HOW NOT TO DO HERMENEUTICS: A Response to Daniel Mann’s “Jesus: The ‘Begotten of the Father’” (Christian Research Journal 34(2), 2011, pp.8-9)
© 2011, by John Tors. All Rights Reserved.
The writer to the Hebrews, in demonstrating the superiority of the Son of God to angels, quotes Psalm 2:7, saying
For to which of the angels did He ever say: “You are my Son, today I have begotten you”? (Hebrews 1:5).
In this CRJ article, Daniel Mann calls this a “controversial verse” and a “problem”, pointing out that
this verse suggests to some that Jesus is ‘begotten’ in the sense of being created and having a beginning in time … Many cults understand this verse, and others like it, to affirm that Jesus was birthed into existence.
However, his attempt to refute this understanding by arguing that “begotten” should be understood figuratively, as “exalted” and not as actually “begotten,” fails utterly. In fact, it stands as a salutary example of how not to hermeneutics.
Now, if there is a potential problem with a particular word in a particular verse, it is that word in that verse that must be addressed. In this case, the word is “begotten” in Hebrews 1:5. In the original Greek, the passage reads:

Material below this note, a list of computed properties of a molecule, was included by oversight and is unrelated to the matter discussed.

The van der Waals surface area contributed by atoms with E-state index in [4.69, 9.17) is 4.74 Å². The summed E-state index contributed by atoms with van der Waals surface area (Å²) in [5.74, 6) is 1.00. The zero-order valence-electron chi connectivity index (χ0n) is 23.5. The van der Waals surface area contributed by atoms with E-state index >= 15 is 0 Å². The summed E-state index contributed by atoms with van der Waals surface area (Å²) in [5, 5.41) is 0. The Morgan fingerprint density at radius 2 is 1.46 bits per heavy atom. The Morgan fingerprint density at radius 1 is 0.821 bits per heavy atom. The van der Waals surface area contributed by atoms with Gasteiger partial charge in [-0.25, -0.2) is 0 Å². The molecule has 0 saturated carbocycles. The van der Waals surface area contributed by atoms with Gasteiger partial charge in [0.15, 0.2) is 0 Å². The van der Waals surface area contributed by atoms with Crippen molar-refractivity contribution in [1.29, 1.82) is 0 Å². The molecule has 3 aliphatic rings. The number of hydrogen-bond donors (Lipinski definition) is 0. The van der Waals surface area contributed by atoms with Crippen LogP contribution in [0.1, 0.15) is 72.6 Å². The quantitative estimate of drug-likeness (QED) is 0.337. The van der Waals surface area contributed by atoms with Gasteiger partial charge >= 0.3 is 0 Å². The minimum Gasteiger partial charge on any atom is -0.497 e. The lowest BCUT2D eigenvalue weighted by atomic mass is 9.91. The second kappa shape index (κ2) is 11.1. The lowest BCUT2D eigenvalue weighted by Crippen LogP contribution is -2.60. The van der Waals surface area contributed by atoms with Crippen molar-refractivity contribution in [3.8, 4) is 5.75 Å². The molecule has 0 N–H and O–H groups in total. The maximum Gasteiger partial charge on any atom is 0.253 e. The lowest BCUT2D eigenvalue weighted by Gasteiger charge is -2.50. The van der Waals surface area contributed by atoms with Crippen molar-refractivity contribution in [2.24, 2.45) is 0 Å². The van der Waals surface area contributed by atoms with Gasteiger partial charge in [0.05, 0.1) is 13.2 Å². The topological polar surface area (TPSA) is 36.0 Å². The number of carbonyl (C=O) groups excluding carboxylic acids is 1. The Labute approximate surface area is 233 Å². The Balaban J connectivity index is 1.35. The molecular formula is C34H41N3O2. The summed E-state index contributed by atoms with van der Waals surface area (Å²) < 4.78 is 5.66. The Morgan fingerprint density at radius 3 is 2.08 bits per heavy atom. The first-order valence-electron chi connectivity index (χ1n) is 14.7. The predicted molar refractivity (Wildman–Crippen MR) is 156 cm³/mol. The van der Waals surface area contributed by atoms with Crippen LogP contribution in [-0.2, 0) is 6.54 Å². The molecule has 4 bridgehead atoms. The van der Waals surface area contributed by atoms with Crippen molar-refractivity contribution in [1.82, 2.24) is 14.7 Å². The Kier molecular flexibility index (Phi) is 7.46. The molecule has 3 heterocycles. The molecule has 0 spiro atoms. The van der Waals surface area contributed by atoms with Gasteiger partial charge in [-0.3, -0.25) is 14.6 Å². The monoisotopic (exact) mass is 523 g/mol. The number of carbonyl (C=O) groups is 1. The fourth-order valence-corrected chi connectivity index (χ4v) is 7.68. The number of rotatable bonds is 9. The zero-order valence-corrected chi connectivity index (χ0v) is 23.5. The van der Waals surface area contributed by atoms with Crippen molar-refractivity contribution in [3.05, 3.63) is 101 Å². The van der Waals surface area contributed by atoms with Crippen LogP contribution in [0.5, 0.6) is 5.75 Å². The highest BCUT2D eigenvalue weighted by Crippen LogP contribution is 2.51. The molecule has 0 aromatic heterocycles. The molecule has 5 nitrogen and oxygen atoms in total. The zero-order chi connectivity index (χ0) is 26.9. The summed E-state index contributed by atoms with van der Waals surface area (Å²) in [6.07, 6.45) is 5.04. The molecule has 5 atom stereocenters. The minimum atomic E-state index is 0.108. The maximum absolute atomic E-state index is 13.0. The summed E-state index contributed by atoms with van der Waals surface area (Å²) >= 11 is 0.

Υἱός μου εἶ σύ ἐγὼ σήμερον γεγέννηκά σε
The word translated as “begotten” is the first person perfect indicative active form of “γενναω” (gennao) which means to beget, give birth to/bear, or, figuratively, to bring forth, produce, cause.
Mann’s first mistake is in looking at a completely different word in a completely different passage. He asserts that
This same ‘problem’ is also reflected in perhaps the most famous New Testament verse: ‘For God so loved the world that He gave His only begotten [monogenes in Greek] Son, that whoever believes in Him should not perish but have everlasting life’ (John 3:16).
Yet this is not the “same ‘problem’” at all, for gennao and monogenes are not the same thing. The majority of Greek scholars believe that μονογενης (monogenes) comes not from μονος (“alone, only”) and γενναω (“beget”) but from μονος (“alone, only”) and γενος (“kind, type”), and should be translated as “unique, one of a kind”; in fact, the only listed meanings for monogenes given in BDAG are “one and only, only” and “unique (in kind)”. Therefore, John 3:16 occasions no “‘problem‘” regarding the eternal deity of Christ, but also does nothing to alleviate the alleged problem of Hebrews 1:5.
Mann’s second mistake is problematic. He writes